When I was 8 years old I was called out of fourth grade and into the principal’s office. I sat nervously in the office full of large and intimidating furniture waiting to hear what I had done wrong. My principal, who later went on to supervise the district, flipped through a manila file folder with my name on it for a minute then looked over it at my fearful eyes and said, “Don’t worry, you’re not in trouble. I just wanted to ask you about something.” My sigh of relief was so dramatic but necessary to me that it was nearly comical. After stifling some laughter out of respect for me he went on.
“It says in your file that you are still in foster care. You have been with this family for a very long time. Why haven’t you been adopted yet?”
“I don’t know.” My look must have been so miserable and confused that he decided not to press the issue further with me. Instead, he dismissed me back to class where 22 other students eagerly waited for a moment when our teacher wasn’t looking to ask me if I was in big trouble.
At the time, this little visit to the principles office was monumental for me because I had never been called into that foreboding and feared place of discipline before. Years later, I can see that it was much more monumental than a quick trip to a serious place for a student. It was actually the catalyst for my adoption. My principal played a leading role as a writer in the story of my life by pushing for action that led to my final adoption.
I was 8 years old when I was adopted but I was placed into foster care as an infant. I knew my mother because once or twice I saw her from across a crowded aisle of church pews before she quickly left. No one had to tell me it was her. I knew with an instinct so deep and true that it defied the logic of my foster family.
Being adopted left me feelings of rejection and insecurities that wound deep into my understanding of who I was as a person. Naturally, I struggled with this throughout those pubescent years of angst. As I grew more mature I found myself at peace with it. I no longer thought about it often and when I did, it was more with an understanding of the courage and care it took my mother, who was young, alone, and afraid, to carry me full-term and give me life.
The full reality of this came when I was pregnant with my first child. I imagined what it must have been like for her to carry me, knowing she would not be in my life, and willing to do it anyway.
If you’ve read my story, then you know my first baby was unexpectedly stillborn followed by a second unexpected stillbirth a year later. Clearly, something was wrong and I needed answers.
Before this point, I had always tried to respect my mother’s right to a second chance at life with her husband and children. For all I knew, they had no idea that years ago she had carried a little girl in her womb that still thought of her as mom. I didn’t feel like it was fair to try to contact her to appease some sort of emotional turmoil I had inside of me when it may have meant placing emotional turmoil on her, her marriage, or her daughters.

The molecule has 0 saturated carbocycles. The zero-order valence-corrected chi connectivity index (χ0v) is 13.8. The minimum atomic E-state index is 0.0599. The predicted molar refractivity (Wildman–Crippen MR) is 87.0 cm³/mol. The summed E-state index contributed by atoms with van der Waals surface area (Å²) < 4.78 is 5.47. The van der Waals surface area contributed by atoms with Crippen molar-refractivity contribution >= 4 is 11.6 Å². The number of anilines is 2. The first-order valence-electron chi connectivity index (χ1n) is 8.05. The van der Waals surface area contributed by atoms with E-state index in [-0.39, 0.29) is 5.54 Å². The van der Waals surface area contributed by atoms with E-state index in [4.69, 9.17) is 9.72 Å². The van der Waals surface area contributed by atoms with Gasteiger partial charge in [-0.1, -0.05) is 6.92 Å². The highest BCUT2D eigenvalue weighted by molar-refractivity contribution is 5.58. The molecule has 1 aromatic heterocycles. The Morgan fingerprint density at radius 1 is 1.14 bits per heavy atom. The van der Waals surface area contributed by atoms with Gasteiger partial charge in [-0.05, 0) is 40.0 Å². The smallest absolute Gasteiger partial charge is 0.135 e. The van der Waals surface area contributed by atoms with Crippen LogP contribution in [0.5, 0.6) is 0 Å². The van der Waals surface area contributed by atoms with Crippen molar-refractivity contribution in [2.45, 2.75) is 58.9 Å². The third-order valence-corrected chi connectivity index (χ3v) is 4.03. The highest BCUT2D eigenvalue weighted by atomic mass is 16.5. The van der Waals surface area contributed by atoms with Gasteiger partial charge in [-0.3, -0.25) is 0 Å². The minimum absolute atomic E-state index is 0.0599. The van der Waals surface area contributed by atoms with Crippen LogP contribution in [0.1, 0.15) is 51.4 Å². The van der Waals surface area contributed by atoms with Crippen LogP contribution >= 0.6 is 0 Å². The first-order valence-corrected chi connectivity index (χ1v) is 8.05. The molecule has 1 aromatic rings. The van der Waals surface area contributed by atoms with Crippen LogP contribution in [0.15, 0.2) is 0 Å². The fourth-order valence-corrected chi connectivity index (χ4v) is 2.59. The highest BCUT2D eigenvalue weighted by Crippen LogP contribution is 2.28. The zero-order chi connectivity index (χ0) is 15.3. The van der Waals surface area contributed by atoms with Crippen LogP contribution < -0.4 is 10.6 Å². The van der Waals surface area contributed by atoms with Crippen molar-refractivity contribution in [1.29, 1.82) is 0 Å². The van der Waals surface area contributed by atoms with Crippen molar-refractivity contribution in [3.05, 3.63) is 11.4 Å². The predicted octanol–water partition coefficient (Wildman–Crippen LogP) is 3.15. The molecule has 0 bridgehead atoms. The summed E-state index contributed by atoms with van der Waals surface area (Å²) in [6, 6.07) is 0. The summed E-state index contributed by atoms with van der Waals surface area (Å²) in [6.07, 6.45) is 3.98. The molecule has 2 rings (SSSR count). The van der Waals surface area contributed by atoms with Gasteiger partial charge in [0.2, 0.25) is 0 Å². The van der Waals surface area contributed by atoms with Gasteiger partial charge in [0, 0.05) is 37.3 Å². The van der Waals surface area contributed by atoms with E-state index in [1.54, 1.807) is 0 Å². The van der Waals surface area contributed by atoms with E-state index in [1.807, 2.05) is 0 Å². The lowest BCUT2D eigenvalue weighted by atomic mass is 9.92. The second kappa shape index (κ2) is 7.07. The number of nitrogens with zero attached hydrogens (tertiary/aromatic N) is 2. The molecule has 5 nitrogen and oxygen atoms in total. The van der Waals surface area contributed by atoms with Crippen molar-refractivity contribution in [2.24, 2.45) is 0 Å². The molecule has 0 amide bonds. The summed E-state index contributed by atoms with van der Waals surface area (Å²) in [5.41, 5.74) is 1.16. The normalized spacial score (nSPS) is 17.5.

Two dead babies is a game-changer though. I knew something was wrong and I had to figure out what it was before I lost baby number three.
I needed my medical history.
Until this point, every medical history form that I had ever filled out consisted of a giant X marking out the half page of questions asking my family medical history.
There was a major puzzle piece missing and marring the big picture of my health.
I tried to approach my mother as fair and respectful to her life as possible. I knew of a mutual friend between us that could talk to her on my behalf without me showing up and possibly turning her life upside down with my announcement.
Our friend explained my medical troubles, the losses of my babies, and my desperate need to find out medical history. She conveyed my intentions not to interfere with her life and my request for just a piece of paper with some family medical information.
I don’t know why my mother denied this request. I’d like to think that it was because she felt her new life threatened by connecting with me but honestly, it’s hard to wrap my mind around withholding such vital information from someone who desperately needed it. Nonetheless, she has a right to her privacy just as I do and she chose to hold onto that right over helping.
I had to fight to be tested for diseases doctors assumed wasn’t in my genetic background, and thankfully, discovered and was able to be treated for intrahepatic cholestasis of pregnancy before my third child was born.
Not long after the autoimmune disease that is linked to ICP also became a reality for me. Still, doctors would ask, “How many people in your family have autoimmune diseases and which ones?”, only for me to shrug my shoulders and leave another mysterious hole in my medical care.
I refer to myself as an autoimmune mess because I have mixed connective tissue disease, an autoimmune disease that seems to overlap the major symptoms of several autoimmune diseases. As I struggle with this chronic illness I know that statistically, it is probable that I will develop another autoimmune disease. I often wonder what other autoimmune diseases lurk in my medical history that I might be susceptible to. I wonder if there are cancers and other maladies I am prone to develop that I should take into consideration as I chose treatments and lifestyles to deal with my mixed connective tissue disease.
These are no lightweight diseases or choices. The lack of information in my family medical history is a huge hinderance to me. My mother’s unwillingness to provide that information seems to place an unpassable road block before the bridge of information that I need.
Is there a way to discover my propensity for certain ailments and diseases?
If you have ever tried to fill in gaps in your family medical history or wondered what diseases you might be at risk for you cannot miss part 2 of this.